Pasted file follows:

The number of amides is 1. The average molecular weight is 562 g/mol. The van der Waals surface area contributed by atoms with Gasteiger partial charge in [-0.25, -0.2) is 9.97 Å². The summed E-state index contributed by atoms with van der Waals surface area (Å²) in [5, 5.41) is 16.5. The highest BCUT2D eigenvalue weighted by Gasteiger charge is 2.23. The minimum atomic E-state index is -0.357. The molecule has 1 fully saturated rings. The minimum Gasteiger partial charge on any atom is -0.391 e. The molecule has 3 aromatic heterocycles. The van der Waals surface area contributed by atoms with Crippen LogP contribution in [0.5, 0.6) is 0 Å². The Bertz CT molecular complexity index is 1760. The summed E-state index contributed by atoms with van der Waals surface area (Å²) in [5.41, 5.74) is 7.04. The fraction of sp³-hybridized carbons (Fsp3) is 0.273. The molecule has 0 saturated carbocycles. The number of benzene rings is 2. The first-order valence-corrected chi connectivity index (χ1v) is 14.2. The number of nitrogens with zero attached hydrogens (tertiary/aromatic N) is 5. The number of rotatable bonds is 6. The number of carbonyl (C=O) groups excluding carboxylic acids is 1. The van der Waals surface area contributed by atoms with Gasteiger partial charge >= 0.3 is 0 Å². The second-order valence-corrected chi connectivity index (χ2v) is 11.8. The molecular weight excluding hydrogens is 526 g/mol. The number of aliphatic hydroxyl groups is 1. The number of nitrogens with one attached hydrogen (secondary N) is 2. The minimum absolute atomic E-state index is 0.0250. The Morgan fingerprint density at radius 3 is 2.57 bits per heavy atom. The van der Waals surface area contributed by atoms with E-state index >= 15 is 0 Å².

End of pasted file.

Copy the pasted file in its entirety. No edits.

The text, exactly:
The number of amides is 1. The average molecular weight is 562 g/mol. The van der Waals surface area contributed by atoms with Gasteiger partial charge in [-0.25, -0.2) is 9.97 Å². The summed E-state index contributed by atoms with van der Waals surface area (Å²) in [5, 5.41) is 16.5. The highest BCUT2D eigenvalue weighted by Gasteiger charge is 2.23. The minimum atomic E-state index is -0.357. The molecule has 1 fully saturated rings. The minimum Gasteiger partial charge on any atom is -0.391 e. The molecule has 3 aromatic heterocycles. The van der Waals surface area contributed by atoms with Crippen LogP contribution in [0.5, 0.6) is 0 Å². The Bertz CT molecular complexity index is 1760. The summed E-state index contributed by atoms with van der Waals surface area (Å²) in [5.41, 5.74) is 7.04. The fraction of sp³-hybridized carbons (Fsp3) is 0.273. The molecule has 0 saturated carbocycles. The number of benzene rings is 2. The first-order valence-corrected chi connectivity index (χ1v) is 14.2. The number of nitrogens with zero attached hydrogens (tertiary/aromatic N) is 5. The number of rotatable bonds is 6. The number of carbonyl (C=O) groups excluding carboxylic acids is 1. The van der Waals surface area contributed by atoms with Gasteiger partial charge >= 0.3 is 0 Å². The second-order valence-corrected chi connectivity index (χ2v) is 11.8. The molecular weight excluding hydrogens is 526 g/mol. The number of aliphatic hydroxyl groups is 1. The number of nitrogens with one attached hydrogen (secondary N) is 2. The minimum absolute atomic E-state index is 0.0250. The Morgan fingerprint density at radius 3 is 2.57 bits per heavy atom. The van der Waals surface area contributed by atoms with E-state index >= 15 is 0 Å².